I'm back! Sort of. While I don't have time to write any posts in the near future, I thought I would let you know that I'm available for private math tutoring. Check out "TUTORING" in the above menu for more details.
For the longest time, I never understood how the Addition Method solved a system of simultaneous equations. What I mean to say is that I could carry out the method's steps, but I didn't understand why adding two equations was legal. It seemed unintuitive to me. For example, take this system of two linear equations: … Continue reading Why you can add equations using the Addition Method to solve a system of equations
Here is a PDF version of a math problem I recently created. You'll have to know how to factor cubic polynomials, so you may want to brush up on that first, or use this problem as a refresher. Just click on the link below to open it up. If you get stuck, a full solution … Continue reading Cubic Polynomial Word Problem: Jenny and the Magic Bean
For curious readers who want to try Bad Banana, but who, understandably, would prefer not to have to download the code and run it on their systems, the game can now be safely played online at https://trinket.io/python/6a564db039?toggleCode=true&runOption=run. Toggle to Code View to see how the game works! Many thanks to the people behind trinket.io, a great … Continue reading Play Bad Banana online at trinket.io!
It's been awhile since my last entry, but here is my latest creation, so to speak. Bad Banana is a text-based math game written in Python 3. My original intention was to use the game as a way to teach basic programming concepts, but I've put that idea on hold--I feel it right that I … Continue reading Bad Banana – A Python Math Game
https://youtu.be/uxQeqE3v8U0 Wanting a programming problem to work on but reluctant to tackle a big project, I returned to an old college textbook to look for something challenging but within my pay-grade, so to speak: Implement sequential search and binary search algorithms on your computer. Run timings for each algorithm on arrays of size n = … Continue reading Search Quest VII: The Search for Search (A Python Story)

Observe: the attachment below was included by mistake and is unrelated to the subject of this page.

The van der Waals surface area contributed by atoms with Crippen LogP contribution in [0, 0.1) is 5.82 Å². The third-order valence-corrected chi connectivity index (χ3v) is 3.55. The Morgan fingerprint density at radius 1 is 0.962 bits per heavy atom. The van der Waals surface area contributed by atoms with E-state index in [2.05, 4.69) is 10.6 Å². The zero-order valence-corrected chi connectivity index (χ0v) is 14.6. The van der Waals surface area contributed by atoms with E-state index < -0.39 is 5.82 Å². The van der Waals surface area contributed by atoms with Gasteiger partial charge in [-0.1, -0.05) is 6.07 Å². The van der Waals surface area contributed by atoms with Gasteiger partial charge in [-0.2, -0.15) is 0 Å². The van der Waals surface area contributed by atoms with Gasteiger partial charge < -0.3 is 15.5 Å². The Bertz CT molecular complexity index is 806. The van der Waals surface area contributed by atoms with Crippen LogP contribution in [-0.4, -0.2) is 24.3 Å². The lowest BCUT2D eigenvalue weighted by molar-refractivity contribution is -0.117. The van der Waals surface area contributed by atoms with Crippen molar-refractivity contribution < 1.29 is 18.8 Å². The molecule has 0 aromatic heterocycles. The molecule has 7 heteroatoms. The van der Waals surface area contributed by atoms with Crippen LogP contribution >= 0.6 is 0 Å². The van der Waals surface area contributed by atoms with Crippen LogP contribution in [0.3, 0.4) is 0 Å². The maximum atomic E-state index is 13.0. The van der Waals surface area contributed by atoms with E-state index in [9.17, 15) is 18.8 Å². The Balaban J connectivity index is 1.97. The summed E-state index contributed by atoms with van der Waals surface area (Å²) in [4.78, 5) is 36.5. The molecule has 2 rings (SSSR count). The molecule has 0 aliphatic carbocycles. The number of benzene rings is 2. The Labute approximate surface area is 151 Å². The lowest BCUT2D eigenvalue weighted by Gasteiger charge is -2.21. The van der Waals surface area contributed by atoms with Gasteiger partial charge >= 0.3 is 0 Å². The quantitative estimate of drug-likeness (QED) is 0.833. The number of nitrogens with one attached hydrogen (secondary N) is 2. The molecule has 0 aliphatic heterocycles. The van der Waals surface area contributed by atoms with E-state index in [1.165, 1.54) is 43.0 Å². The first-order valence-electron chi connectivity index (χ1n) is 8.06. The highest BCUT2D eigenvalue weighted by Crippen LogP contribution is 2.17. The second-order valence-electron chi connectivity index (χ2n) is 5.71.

?????????🐒🐶🐱🐳🐿🐥????????? \equiv \newline \pi r^2 $latex \equiv \newline \pi r^2 &s=4 $ ?????????🙈😬🙄😮????????? One of the things I don't like about blogging is how long it can take to put together a blog post, even after it has been written, edited and polished. Aside from all the formatting required to make an entry look the way I … Continue reading Kinky Adventures in LaTeX Land: The Sum and Product of Roots of a Quadratic Equation
Getting a slow start to the new year here, but thought I would begin with commenting on the graph above. It's a slide from a website which I'll leave unnamed, but which I suspect news junkies out there could easily figure out. If you take a look at the graph, its intent is clear: the … Continue reading Netflix: A Mathematical Force Majeure?
For this blog entry I wanted to do something different. During the past few weeks I've been working on a program that allows you to enter two points on an XY plane and find the distance between them. The formula to do this is pretty straightforward and can be calculated as follows: So here is … Continue reading A Short Python Script About The Distance Between Two Points
Something that comes up now and again in various contexts during lessons is how to tell whether a number is prime. My usual advice has been to use divisibility rules*, and if none work, then it's likely that the tested number is prime. Likely is not the same thing as certain, however, and, as the … Continue reading Determining whether a number is prime (or “The Benefits of Square-Rooting a Number, Part I”)
A couple of weeks ago, I was looking at a standardized test and came across the following “tracing” problem: Which of the drawings below can you completely trace without lifting your pencil or retracing a previously traced part? When I was a teenager, I had seen similar questions to this one, but was always frustrated … Continue reading Solving tracing problems using graph theory
For the last several years in the United States and the UK, there has been a strong push to teach primary and secondary-school students how to code. Whether this is a good idea or not, I personally have enjoyed learning about programming. One of my current hopes is to do more programming using the Python … Continue reading Donkeys, Logs, Snakes, Oh My!